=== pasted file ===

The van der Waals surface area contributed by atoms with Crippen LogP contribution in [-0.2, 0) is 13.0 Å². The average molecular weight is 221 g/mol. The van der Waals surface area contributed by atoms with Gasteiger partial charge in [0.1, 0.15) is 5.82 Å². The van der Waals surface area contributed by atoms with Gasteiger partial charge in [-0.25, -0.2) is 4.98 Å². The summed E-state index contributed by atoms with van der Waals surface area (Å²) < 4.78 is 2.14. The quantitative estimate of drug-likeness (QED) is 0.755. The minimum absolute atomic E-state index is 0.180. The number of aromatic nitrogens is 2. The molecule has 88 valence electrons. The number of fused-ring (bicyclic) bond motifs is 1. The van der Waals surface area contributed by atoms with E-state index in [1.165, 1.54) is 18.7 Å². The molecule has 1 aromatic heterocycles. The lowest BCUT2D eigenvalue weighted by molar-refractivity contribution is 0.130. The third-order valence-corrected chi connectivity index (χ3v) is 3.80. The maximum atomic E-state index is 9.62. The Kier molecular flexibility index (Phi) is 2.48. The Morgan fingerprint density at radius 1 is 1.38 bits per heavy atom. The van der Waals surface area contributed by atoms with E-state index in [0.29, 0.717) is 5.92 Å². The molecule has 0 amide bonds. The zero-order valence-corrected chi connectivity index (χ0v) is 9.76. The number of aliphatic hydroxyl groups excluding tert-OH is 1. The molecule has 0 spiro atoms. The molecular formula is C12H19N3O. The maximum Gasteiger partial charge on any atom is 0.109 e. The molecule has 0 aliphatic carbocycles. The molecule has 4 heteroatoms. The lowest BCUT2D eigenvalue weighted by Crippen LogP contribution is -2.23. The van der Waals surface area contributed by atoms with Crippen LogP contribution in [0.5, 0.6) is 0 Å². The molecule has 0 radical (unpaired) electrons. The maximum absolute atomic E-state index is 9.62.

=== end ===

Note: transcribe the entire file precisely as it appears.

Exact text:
The van der Waals surface area contributed by atoms with Crippen LogP contribution in [-0.2, 0) is 13.0 Å². The average molecular weight is 221 g/mol. The van der Waals surface area contributed by atoms with Gasteiger partial charge in [0.1, 0.15) is 5.82 Å². The van der Waals surface area contributed by atoms with Gasteiger partial charge in [-0.25, -0.2) is 4.98 Å². The summed E-state index contributed by atoms with van der Waals surface area (Å²) < 4.78 is 2.14. The quantitative estimate of drug-likeness (QED) is 0.755. The minimum absolute atomic E-state index is 0.180. The number of aromatic nitrogens is 2. The molecule has 88 valence electrons. The number of fused-ring (bicyclic) bond motifs is 1. The van der Waals surface area contributed by atoms with E-state index in [1.165, 1.54) is 18.7 Å². The molecule has 1 aromatic heterocycles. The lowest BCUT2D eigenvalue weighted by molar-refractivity contribution is 0.130. The third-order valence-corrected chi connectivity index (χ3v) is 3.80. The maximum atomic E-state index is 9.62. The Kier molecular flexibility index (Phi) is 2.48. The Morgan fingerprint density at radius 1 is 1.38 bits per heavy atom. The van der Waals surface area contributed by atoms with E-state index in [0.29, 0.717) is 5.92 Å². The molecule has 0 amide bonds. The zero-order valence-corrected chi connectivity index (χ0v) is 9.76. The number of aliphatic hydroxyl groups excluding tert-OH is 1. The molecule has 0 spiro atoms. The molecular formula is C12H19N3O. The maximum Gasteiger partial charge on any atom is 0.109 e. The molecule has 0 aliphatic carbocycles. The molecule has 4 heteroatoms. The lowest BCUT2D eigenvalue weighted by Crippen LogP contribution is -2.23. The van der Waals surface area contributed by atoms with Crippen LogP contribution in [0.5, 0.6) is 0 Å². The molecule has 0 radical (unpaired) electrons. The maximum absolute atomic E-state index is 9.62.